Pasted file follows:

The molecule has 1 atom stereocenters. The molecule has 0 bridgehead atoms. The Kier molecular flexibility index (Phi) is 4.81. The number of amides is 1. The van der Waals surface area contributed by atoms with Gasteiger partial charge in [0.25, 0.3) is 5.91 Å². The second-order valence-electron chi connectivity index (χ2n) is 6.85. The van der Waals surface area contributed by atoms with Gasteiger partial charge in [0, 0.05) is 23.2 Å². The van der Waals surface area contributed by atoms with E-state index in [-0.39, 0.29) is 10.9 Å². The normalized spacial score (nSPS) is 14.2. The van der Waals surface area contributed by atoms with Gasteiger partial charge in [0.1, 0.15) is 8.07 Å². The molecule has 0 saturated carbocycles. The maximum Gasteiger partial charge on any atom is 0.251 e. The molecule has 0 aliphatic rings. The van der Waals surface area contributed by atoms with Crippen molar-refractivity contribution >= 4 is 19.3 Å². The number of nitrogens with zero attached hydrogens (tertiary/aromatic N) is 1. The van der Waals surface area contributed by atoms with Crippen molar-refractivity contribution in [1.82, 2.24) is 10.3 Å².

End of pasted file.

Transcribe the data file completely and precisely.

The molecule has 1 atom stereocenters. The molecule has 0 bridgehead atoms. The Kier molecular flexibility index (Phi) is 4.81. The number of amides is 1. The van der Waals surface area contributed by atoms with Gasteiger partial charge in [0.25, 0.3) is 5.91 Å². The second-order valence-electron chi connectivity index (χ2n) is 6.85. The van der Waals surface area contributed by atoms with Gasteiger partial charge in [0, 0.05) is 23.2 Å². The van der Waals surface area contributed by atoms with E-state index in [-0.39, 0.29) is 10.9 Å². The normalized spacial score (nSPS) is 14.2. The van der Waals surface area contributed by atoms with Gasteiger partial charge in [0.1, 0.15) is 8.07 Å². The molecule has 0 saturated carbocycles. The maximum Gasteiger partial charge on any atom is 0.251 e. The molecule has 0 aliphatic rings. The van der Waals surface area contributed by atoms with Crippen molar-refractivity contribution >= 4 is 19.3 Å². The number of nitrogens with zero attached hydrogens (tertiary/aromatic N) is 1. The van der Waals surface area contributed by atoms with Crippen molar-refractivity contribution in [1.82, 2.24) is 10.3 Å².